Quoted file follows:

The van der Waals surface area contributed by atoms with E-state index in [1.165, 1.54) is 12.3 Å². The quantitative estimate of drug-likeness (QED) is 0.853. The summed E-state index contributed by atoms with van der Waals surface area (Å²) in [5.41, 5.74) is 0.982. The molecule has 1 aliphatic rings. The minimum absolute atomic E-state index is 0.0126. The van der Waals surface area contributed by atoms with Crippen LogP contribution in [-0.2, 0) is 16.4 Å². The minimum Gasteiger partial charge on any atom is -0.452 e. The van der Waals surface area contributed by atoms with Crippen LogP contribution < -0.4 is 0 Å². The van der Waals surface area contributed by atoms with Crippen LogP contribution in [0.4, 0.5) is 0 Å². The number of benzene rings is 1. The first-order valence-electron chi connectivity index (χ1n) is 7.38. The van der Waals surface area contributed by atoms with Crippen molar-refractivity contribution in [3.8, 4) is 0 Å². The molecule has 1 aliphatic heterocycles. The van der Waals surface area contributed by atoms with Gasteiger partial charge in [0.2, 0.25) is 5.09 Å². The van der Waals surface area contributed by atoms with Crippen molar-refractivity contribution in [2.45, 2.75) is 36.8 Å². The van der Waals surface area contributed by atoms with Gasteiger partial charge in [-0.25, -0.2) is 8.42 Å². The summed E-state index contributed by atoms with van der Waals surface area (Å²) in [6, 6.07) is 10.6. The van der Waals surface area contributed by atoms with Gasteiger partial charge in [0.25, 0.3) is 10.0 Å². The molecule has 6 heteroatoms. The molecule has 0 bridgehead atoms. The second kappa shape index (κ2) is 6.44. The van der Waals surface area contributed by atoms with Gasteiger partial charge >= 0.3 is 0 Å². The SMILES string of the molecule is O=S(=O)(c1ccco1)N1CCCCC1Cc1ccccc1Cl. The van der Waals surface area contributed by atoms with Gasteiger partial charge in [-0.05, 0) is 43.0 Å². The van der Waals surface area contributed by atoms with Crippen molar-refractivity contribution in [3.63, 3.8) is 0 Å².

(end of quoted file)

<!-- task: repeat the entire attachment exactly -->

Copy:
The van der Waals surface area contributed by atoms with E-state index in [1.165, 1.54) is 12.3 Å². The quantitative estimate of drug-likeness (QED) is 0.853. The summed E-state index contributed by atoms with van der Waals surface area (Å²) in [5.41, 5.74) is 0.982. The molecule has 1 aliphatic rings. The minimum absolute atomic E-state index is 0.0126. The van der Waals surface area contributed by atoms with Crippen LogP contribution in [-0.2, 0) is 16.4 Å². The minimum Gasteiger partial charge on any atom is -0.452 e. The van der Waals surface area contributed by atoms with Crippen LogP contribution < -0.4 is 0 Å². The van der Waals surface area contributed by atoms with Crippen LogP contribution in [0.4, 0.5) is 0 Å². The number of benzene rings is 1. The first-order valence-electron chi connectivity index (χ1n) is 7.38. The van der Waals surface area contributed by atoms with Crippen molar-refractivity contribution in [3.8, 4) is 0 Å². The molecule has 1 aliphatic heterocycles. The van der Waals surface area contributed by atoms with Gasteiger partial charge in [0.2, 0.25) is 5.09 Å². The van der Waals surface area contributed by atoms with Crippen molar-refractivity contribution in [2.45, 2.75) is 36.8 Å². The van der Waals surface area contributed by atoms with Gasteiger partial charge in [-0.25, -0.2) is 8.42 Å². The summed E-state index contributed by atoms with van der Waals surface area (Å²) in [6, 6.07) is 10.6. The van der Waals surface area contributed by atoms with Gasteiger partial charge in [0.25, 0.3) is 10.0 Å². The molecule has 6 heteroatoms. The molecule has 0 bridgehead atoms. The second kappa shape index (κ2) is 6.44. The van der Waals surface area contributed by atoms with Gasteiger partial charge >= 0.3 is 0 Å². The SMILES string of the molecule is O=S(=O)(c1ccco1)N1CCCCC1Cc1ccccc1Cl. The van der Waals surface area contributed by atoms with Gasteiger partial charge in [-0.05, 0) is 43.0 Å². The van der Waals surface area contributed by atoms with Crippen molar-refractivity contribution in [3.63, 3.8) is 0 Å².